Searching for the Fountain of Youth1 Apr, 2014 By: Bridget McCrea Response
All generations of consumers are looking for new ways to look and feel better. DRTV marketers in the beauty and personal care category continue to help them achieve these — and other — goals.
A stalwart in direct response marketing, the beauty and personal care category didn’t disappoint in 2013 and is already showing signs of more growth this year. Populated by products like Wen, Tommie Copper, Meaningful Beauty and no! no! — and pitched by celebrities like Montel Williams, Alyssa Milano and Cindy Crawford — the category includes a broad selection of items with a simple goal in mind: to make people look better and feel better about themselves.
Those efforts are paying off. According to The NPD Group Inc.’s BeautyTrends® Direct report, the nation’s prestige beauty sector (defined as products sold mainly in U.S. department stores), grew by 5 percent in 2013, while the skincare and makeup categories each experienced healthy gains of 7 percent. The direct-to-consumer channel grew 19 percent in 2013 and helped to drive growth for the beauty industry for the year. “Beauty was among a handful of industries showing growth in 2013,” said Karen Grant, NPD’s vice president and senior global industry analyst, in the report.
“Consumers continue to struggle with lower income levels, but the global economic environment continues to stabilize,” Grant continued. “The social trends all around us indicate an improving outlook and a willingness to invest when the associated risk is low; this is a real opportunity for our industry.”
According to NPD, today’s consumers are interested in value, but they are also willing to invest in premium-priced offerings. For example, while fragrance sales were flat in 2013, sales of fragrances priced at $100 and higher increased by 30 percent (in total dollars). Face makeup priced at $60 and up increased 28 percent, and skincare for the face gained 15 percent in dollar-on-dollar sales.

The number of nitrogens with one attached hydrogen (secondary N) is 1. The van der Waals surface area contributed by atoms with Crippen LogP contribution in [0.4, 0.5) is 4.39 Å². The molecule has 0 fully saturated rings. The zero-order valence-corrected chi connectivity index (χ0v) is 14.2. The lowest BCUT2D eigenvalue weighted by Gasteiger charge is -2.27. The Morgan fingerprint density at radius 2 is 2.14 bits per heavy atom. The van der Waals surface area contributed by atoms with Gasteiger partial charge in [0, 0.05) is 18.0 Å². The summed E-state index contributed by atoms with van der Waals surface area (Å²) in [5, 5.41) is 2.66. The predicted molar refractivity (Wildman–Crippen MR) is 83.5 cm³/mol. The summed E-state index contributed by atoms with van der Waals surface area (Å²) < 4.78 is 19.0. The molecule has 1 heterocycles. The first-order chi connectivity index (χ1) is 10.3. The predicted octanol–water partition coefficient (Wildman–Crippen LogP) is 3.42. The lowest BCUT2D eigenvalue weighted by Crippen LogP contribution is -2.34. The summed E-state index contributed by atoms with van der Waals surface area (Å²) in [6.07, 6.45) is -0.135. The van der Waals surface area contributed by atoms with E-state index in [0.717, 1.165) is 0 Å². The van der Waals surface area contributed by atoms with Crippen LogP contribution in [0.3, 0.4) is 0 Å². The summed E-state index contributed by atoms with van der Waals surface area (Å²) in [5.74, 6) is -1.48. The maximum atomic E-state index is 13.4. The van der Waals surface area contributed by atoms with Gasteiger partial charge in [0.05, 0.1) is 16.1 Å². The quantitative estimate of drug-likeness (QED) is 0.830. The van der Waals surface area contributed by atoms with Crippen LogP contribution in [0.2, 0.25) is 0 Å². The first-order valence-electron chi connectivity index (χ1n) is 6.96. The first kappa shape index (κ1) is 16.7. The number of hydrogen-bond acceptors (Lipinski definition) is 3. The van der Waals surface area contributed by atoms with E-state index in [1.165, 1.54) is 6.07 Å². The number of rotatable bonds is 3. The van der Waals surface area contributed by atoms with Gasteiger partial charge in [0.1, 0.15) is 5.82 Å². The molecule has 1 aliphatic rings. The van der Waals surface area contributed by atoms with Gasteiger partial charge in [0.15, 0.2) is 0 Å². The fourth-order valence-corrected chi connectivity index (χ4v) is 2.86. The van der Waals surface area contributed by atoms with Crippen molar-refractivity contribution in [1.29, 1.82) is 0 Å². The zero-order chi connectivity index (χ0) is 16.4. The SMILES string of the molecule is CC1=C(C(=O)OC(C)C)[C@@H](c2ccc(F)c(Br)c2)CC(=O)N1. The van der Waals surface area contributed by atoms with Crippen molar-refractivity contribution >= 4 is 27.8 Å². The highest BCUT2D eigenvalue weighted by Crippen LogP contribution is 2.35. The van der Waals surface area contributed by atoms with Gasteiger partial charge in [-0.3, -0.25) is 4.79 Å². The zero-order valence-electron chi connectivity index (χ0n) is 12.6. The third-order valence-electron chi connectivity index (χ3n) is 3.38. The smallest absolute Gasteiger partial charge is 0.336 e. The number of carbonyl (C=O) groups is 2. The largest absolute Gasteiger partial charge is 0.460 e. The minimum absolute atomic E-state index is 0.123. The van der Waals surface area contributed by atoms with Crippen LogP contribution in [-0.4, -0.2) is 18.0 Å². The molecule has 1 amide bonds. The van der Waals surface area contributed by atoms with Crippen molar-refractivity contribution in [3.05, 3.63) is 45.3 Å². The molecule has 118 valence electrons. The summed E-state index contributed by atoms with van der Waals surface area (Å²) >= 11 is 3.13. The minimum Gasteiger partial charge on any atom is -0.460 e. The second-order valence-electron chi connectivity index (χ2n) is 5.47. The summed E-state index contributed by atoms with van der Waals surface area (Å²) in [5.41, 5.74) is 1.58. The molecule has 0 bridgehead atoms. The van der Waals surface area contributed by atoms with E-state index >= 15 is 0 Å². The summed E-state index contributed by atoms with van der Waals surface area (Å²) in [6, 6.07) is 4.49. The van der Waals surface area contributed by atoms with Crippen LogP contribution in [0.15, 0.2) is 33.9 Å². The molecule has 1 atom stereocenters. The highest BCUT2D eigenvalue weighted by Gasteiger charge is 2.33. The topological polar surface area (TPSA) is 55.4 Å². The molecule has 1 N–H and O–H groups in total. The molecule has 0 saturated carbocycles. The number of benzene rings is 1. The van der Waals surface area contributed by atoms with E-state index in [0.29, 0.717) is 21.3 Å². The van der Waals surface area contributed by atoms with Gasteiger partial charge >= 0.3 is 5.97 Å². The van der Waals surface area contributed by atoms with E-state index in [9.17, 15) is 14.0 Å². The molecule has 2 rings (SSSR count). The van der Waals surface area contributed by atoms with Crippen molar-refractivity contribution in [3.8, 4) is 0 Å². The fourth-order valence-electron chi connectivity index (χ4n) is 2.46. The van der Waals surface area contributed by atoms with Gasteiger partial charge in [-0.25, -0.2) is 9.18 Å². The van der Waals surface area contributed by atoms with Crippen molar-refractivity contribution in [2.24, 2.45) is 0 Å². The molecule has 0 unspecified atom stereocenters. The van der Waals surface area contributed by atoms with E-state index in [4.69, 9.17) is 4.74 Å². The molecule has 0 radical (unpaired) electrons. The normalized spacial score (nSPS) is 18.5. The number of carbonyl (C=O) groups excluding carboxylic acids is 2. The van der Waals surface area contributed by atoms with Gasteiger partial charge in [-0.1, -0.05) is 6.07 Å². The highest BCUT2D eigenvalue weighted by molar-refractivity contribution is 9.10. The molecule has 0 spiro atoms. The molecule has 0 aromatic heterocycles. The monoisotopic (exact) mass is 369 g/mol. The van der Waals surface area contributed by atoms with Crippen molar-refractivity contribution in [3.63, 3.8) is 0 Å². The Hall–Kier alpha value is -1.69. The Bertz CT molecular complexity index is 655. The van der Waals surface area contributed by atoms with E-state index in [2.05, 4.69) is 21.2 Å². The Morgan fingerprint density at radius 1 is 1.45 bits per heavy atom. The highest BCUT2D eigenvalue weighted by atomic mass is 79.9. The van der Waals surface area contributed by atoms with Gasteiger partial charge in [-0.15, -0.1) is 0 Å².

Appliances that address specific personal health and care issues are also hot right now. In its most recent Personal Care Appliances: A Global Strategic Business Report, Global Industry Analysts Inc. (GIA) credits a growing awareness of personal health and a focus on personal grooming with driving the personal care appliances market.
Projected to reach 600 million units sold annually by 2018, the market includes hair dryers and curling irons, massagers, trimmers, electric toothbrushes, shaving systems, and myriad other products that help users attain their personal health goals. In terms of unit sales, GIA says hair care appliances represent the largest segment in the global personal care appliances market, and oral care appliances will experience the fastest growth during the next four years.
An important driver of today’s beauty and personal care segment are the nation’s 78 million aging Baby Boomers — a good portion of whom are looking for the fountain of youth and interested in products that may help them find it. Add the nation’s obesity challenges to the mix and it’s not hard to see why personal care products like the Ankle Genie have been successful on the airwaves and the web.
“Between the aging of America and our obesity problem, the need for products that make people feel good is only going to grow,” says Collette Liantonio, president at Concepts TV Productions in Boonton, N.J. She not only produced the Ankle Genie show but she also used the product herself after having leg surgery in early 2014. “Things like swollen ankles and calves are very uncomfortable problems for us Baby Boomers,” she says, “that DRTV marketers have an opportunity to help solve.”